5.5 Suggestions for further research This study evaluated private equity investment in emerging markets using time series aggregate data. Further researchers may utilize more disaggregate data and should possibly try to employ the upcoming econometric techniques on both secondary and primary data and use panel data to compare different observations between emerging countries. In essence, future researchers can look at the entrepreneurial impact of private equity investment in a specific emerging country for example Zimbabwe and there is also need for further research to be carried out on the evaluation of private equity investment in particular sector of economy, say for example private equity investment in Zimbabwean financial sector.

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APPENDICES
APPENDIX 1 REGRESSION RESULTS

Dependent Variable: PEIEM Method: Least Squares Date: 03/17/12 Time: 20:48 Sample: 1990 2010 Included observations: 21 Variable C VC GFI JV LBO R-squared Adjusted R-squared S.E. of regression Sum squared resid Log likelihood Durbin-Watson stat Coefficient 1.24E+10 0.714723 0.394925 0.469345 1.266876 0.988185 0.985232 1.26E+10 2.52E+21 -515.2560 2.133946 Std. Error 5.05E+09 0.097543 0.066484 0.147339 0.451589 t-Statistic 2.455257 7.327285 5.940123 3.185476 2.805372 Prob. 0.0259 0.0000 0.0000 0.0058 0.0127 1.39E+11 1.03E+11 49.54819 49.79689 334.5654 0.000000

Mean dependent var S.D. dependent var Akaike info criterion Schwarz criterion F-statistic Prob(F-statistic)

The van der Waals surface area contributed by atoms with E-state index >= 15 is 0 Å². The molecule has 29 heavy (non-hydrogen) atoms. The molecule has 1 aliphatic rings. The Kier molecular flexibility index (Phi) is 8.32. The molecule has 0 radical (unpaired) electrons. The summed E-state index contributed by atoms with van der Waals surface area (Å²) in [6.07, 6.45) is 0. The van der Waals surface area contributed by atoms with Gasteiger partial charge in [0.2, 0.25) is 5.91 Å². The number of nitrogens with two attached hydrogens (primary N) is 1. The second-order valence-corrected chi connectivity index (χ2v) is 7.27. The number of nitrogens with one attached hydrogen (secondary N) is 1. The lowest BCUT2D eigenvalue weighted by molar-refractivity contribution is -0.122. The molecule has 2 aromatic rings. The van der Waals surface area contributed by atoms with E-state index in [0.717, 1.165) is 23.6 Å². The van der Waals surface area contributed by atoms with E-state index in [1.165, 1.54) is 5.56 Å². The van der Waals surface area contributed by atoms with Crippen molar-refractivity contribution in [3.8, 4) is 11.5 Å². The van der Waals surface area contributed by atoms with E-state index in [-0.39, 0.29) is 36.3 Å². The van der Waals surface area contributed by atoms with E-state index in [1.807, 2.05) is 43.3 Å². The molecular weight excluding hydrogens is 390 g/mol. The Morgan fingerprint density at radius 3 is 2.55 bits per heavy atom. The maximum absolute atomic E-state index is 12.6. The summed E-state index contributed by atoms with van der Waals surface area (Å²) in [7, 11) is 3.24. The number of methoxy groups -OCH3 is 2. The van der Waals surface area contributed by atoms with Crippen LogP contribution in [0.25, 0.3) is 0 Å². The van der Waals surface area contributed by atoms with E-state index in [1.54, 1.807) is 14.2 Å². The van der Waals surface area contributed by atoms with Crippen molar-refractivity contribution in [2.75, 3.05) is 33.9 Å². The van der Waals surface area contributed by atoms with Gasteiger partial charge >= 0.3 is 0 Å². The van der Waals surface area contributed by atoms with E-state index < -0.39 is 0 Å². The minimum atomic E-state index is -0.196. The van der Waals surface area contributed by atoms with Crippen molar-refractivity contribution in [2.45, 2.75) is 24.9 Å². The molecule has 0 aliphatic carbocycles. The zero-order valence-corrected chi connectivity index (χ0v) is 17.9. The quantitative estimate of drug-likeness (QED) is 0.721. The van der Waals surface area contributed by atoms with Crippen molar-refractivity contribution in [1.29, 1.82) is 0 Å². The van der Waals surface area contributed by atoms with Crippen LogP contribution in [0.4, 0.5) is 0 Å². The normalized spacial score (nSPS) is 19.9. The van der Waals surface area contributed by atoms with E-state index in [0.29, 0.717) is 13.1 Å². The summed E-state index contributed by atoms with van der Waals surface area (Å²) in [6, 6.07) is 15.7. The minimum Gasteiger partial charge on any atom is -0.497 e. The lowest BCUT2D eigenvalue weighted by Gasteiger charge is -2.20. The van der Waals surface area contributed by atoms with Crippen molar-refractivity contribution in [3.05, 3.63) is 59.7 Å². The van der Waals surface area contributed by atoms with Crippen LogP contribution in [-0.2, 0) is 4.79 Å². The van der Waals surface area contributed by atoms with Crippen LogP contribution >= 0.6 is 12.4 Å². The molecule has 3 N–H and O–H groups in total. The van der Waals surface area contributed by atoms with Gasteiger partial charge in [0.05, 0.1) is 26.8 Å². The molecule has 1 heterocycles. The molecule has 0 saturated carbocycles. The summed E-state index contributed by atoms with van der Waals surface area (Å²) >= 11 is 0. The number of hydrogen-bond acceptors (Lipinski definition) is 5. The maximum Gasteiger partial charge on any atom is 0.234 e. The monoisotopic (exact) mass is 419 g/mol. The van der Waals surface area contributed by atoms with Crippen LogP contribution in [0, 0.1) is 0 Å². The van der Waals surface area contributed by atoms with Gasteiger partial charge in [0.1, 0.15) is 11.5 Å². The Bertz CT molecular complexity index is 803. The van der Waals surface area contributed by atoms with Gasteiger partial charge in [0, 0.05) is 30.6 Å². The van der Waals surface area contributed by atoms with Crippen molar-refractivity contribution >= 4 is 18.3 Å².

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APPENDIX 2 UNIT ROOT TEST FOR PEIEM AT 1(0)

ADF Test Statistic

-4.736032

1% Critical Value* 5% Critical Value 10% Critical Value

-2.6889 -1.9592 -1.6246

*MacKinnon critical values for rejection of hypothesis of a unit root.

Augmented Dickey-Fuller Test Equation Dependent Variable: D(PEIEM) Method: Least Squares Date: 03/17/12 Time: 20:12 Sample(adjusted): 1991 2010 Included observations: 20 after adjusting endpoints Variable PEIEM(-1) R-squared Adjusted R-squared S.E. of regression Sum squared resid Log likelihood Coefficient 0.040517 -0.062371 -0.062371 7.78E+10 1.15E+23 -529.4174 Std. Error 0.113925 t-Statistic 0.355646 Prob. 0.7260 1.94E+10 7.55E+10 53.04174 53.09153 2.973217

Mean dependent var S.D. dependent var Akaike info criterion Schwarz criterion Durbin-Watson stat

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APPENDIX 3 UNIT ROOT TEST FOR VC AT 1(0)

ADF Test Statistic

-3.828883

1% Critical Value* 5% Critical Value 10% Critical Value

-2.6889 -1.9592 -1.6246

*MacKinnon critical values for rejection of hypothesis of a unit root.

Augmented Dickey-Fuller Test Equation Dependent Variable: D(VC) Method: Least Squares Date: 03/17/12 Time: 20:20 Sample(adjusted): 1991 2010 Included observations: 20 after adjusting endpoints Variable VC(-1) R-squared Adjusted R-squared S.E. of regression Sum squared resid Log likelihood Coefficient -0.450751 0.105553 0.105553 6.56E+10 8.19E+22 -526.0178 Std. Error 0.272417 t-Statistic -1.654636 Prob. 0.1144 1.03E+10 6.94E+10 52.70178 52.75157 2.059418

Mean dependent var S.D. dependent var Akaike info criterion Schwarz criterion Durbin-Watson stat

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APPENDIX 4 UNIT ROOT FOR GFI AT 1(0)